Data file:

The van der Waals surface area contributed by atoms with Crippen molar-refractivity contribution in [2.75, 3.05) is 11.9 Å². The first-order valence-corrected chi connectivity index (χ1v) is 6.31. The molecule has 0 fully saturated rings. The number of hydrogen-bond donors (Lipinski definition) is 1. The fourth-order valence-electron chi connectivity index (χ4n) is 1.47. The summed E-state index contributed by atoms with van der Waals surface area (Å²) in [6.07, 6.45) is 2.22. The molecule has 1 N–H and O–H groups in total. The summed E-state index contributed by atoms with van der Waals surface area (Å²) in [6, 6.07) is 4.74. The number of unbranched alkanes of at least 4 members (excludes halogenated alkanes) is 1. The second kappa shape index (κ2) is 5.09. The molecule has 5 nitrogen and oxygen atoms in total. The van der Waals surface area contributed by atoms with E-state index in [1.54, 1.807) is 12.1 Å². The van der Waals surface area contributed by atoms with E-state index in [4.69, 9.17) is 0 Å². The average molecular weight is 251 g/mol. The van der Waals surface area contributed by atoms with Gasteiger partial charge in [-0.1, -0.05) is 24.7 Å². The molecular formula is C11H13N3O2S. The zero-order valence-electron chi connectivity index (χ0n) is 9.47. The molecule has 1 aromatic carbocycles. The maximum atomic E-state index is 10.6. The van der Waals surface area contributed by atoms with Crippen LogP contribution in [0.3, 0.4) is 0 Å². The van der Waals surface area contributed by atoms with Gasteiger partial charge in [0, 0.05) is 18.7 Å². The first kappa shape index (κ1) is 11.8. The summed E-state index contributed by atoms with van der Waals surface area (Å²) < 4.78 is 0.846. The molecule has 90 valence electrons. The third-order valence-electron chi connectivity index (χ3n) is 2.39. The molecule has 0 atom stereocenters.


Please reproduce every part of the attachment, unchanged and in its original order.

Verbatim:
The van der Waals surface area contributed by atoms with Crippen molar-refractivity contribution in [2.75, 3.05) is 11.9 Å². The first-order valence-corrected chi connectivity index (χ1v) is 6.31. The molecule has 0 fully saturated rings. The number of hydrogen-bond donors (Lipinski definition) is 1. The fourth-order valence-electron chi connectivity index (χ4n) is 1.47. The summed E-state index contributed by atoms with van der Waals surface area (Å²) in [6.07, 6.45) is 2.22. The molecule has 1 N–H and O–H groups in total. The summed E-state index contributed by atoms with van der Waals surface area (Å²) in [6, 6.07) is 4.74. The number of unbranched alkanes of at least 4 members (excludes halogenated alkanes) is 1. The second kappa shape index (κ2) is 5.09. The molecule has 5 nitrogen and oxygen atoms in total. The van der Waals surface area contributed by atoms with E-state index in [1.54, 1.807) is 12.1 Å². The van der Waals surface area contributed by atoms with E-state index in [4.69, 9.17) is 0 Å². The average molecular weight is 251 g/mol. The van der Waals surface area contributed by atoms with Gasteiger partial charge in [-0.1, -0.05) is 24.7 Å². The molecular formula is C11H13N3O2S. The zero-order valence-electron chi connectivity index (χ0n) is 9.47. The molecule has 1 aromatic carbocycles. The maximum atomic E-state index is 10.6. The van der Waals surface area contributed by atoms with Crippen LogP contribution in [0.3, 0.4) is 0 Å². The van der Waals surface area contributed by atoms with Gasteiger partial charge in [0, 0.05) is 18.7 Å². The first kappa shape index (κ1) is 11.8. The summed E-state index contributed by atoms with van der Waals surface area (Å²) < 4.78 is 0.846. The molecule has 90 valence electrons. The third-order valence-electron chi connectivity index (χ3n) is 2.39. The molecule has 0 atom stereocenters.